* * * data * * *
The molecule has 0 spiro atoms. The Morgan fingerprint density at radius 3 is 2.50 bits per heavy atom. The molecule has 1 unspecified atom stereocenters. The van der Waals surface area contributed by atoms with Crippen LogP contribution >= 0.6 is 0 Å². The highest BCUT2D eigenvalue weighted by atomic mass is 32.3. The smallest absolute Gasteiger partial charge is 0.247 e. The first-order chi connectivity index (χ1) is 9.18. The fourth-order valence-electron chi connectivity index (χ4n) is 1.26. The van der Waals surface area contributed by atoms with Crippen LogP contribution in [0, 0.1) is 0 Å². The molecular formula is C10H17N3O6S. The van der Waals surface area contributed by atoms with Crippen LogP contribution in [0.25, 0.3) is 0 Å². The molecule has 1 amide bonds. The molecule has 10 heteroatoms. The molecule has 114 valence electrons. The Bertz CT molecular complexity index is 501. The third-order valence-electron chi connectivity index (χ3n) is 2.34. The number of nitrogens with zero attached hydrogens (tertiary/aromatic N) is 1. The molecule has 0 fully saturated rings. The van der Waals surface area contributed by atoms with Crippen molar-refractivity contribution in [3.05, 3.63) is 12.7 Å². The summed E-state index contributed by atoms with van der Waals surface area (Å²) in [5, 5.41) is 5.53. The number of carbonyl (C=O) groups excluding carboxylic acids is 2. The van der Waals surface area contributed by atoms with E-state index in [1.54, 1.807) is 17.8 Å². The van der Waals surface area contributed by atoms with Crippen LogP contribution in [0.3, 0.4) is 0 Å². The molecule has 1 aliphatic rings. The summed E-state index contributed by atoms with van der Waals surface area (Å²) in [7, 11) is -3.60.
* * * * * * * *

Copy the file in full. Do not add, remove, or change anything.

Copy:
The molecule has 0 spiro atoms. The Morgan fingerprint density at radius 3 is 2.50 bits per heavy atom. The molecule has 1 unspecified atom stereocenters. The van der Waals surface area contributed by atoms with Crippen LogP contribution >= 0.6 is 0 Å². The highest BCUT2D eigenvalue weighted by atomic mass is 32.3. The smallest absolute Gasteiger partial charge is 0.247 e. The first-order chi connectivity index (χ1) is 9.18. The fourth-order valence-electron chi connectivity index (χ4n) is 1.26. The van der Waals surface area contributed by atoms with Crippen LogP contribution in [0, 0.1) is 0 Å². The molecular formula is C10H17N3O6S. The van der Waals surface area contributed by atoms with Crippen LogP contribution in [0.25, 0.3) is 0 Å². The molecule has 1 amide bonds. The molecule has 10 heteroatoms. The molecule has 114 valence electrons. The Bertz CT molecular complexity index is 501. The third-order valence-electron chi connectivity index (χ3n) is 2.34. The number of nitrogens with zero attached hydrogens (tertiary/aromatic N) is 1. The molecule has 0 fully saturated rings. The van der Waals surface area contributed by atoms with Crippen molar-refractivity contribution in [3.05, 3.63) is 12.7 Å². The summed E-state index contributed by atoms with van der Waals surface area (Å²) in [5, 5.41) is 5.53. The number of carbonyl (C=O) groups excluding carboxylic acids is 2. The van der Waals surface area contributed by atoms with E-state index in [1.54, 1.807) is 17.8 Å². The van der Waals surface area contributed by atoms with Crippen LogP contribution in [0.3, 0.4) is 0 Å². The molecule has 1 aliphatic rings. The summed E-state index contributed by atoms with van der Waals surface area (Å²) in [7, 11) is -3.60.